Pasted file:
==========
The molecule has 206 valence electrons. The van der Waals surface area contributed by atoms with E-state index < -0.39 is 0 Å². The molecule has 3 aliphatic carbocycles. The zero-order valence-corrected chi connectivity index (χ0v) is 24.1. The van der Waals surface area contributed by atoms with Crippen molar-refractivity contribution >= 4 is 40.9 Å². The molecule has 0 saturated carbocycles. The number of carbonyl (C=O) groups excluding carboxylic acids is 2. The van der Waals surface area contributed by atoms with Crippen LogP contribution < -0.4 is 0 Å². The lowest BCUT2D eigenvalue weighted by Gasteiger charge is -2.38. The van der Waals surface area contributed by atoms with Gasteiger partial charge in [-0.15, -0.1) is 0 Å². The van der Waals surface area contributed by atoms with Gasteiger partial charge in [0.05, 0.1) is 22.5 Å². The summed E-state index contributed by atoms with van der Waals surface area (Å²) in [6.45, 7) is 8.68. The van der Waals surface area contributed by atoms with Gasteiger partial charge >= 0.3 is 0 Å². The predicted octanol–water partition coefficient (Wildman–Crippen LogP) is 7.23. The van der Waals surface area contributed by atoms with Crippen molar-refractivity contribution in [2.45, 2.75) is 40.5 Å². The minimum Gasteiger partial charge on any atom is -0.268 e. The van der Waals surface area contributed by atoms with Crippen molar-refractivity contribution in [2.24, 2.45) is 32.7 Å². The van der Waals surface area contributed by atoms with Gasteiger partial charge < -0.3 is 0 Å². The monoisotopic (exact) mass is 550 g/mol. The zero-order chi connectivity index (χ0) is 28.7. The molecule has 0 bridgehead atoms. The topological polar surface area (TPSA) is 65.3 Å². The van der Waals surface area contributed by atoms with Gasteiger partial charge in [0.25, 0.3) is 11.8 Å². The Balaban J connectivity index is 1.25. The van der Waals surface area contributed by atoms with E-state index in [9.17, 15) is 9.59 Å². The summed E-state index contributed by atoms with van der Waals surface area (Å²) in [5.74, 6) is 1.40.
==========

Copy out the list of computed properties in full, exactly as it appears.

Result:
The molecule has 206 valence electrons. The van der Waals surface area contributed by atoms with E-state index < -0.39 is 0 Å². The molecule has 3 aliphatic carbocycles. The zero-order valence-corrected chi connectivity index (χ0v) is 24.1. The van der Waals surface area contributed by atoms with Crippen molar-refractivity contribution >= 4 is 40.9 Å². The molecule has 0 saturated carbocycles. The number of carbonyl (C=O) groups excluding carboxylic acids is 2. The van der Waals surface area contributed by atoms with Crippen LogP contribution < -0.4 is 0 Å². The lowest BCUT2D eigenvalue weighted by Gasteiger charge is -2.38. The van der Waals surface area contributed by atoms with Gasteiger partial charge in [-0.15, -0.1) is 0 Å². The van der Waals surface area contributed by atoms with Gasteiger partial charge in [0.05, 0.1) is 22.5 Å². The summed E-state index contributed by atoms with van der Waals surface area (Å²) in [6.45, 7) is 8.68. The van der Waals surface area contributed by atoms with Gasteiger partial charge >= 0.3 is 0 Å². The predicted octanol–water partition coefficient (Wildman–Crippen LogP) is 7.23. The van der Waals surface area contributed by atoms with Crippen molar-refractivity contribution in [2.45, 2.75) is 40.5 Å². The minimum Gasteiger partial charge on any atom is -0.268 e. The van der Waals surface area contributed by atoms with Crippen molar-refractivity contribution in [2.24, 2.45) is 32.7 Å². The van der Waals surface area contributed by atoms with Gasteiger partial charge < -0.3 is 0 Å². The monoisotopic (exact) mass is 550 g/mol. The zero-order chi connectivity index (χ0) is 28.7. The molecule has 0 bridgehead atoms. The topological polar surface area (TPSA) is 65.3 Å². The van der Waals surface area contributed by atoms with Gasteiger partial charge in [0.25, 0.3) is 11.8 Å². The Balaban J connectivity index is 1.25. The van der Waals surface area contributed by atoms with E-state index in [9.17, 15) is 9.59 Å². The summed E-state index contributed by atoms with van der Waals surface area (Å²) in [5.74, 6) is 1.40.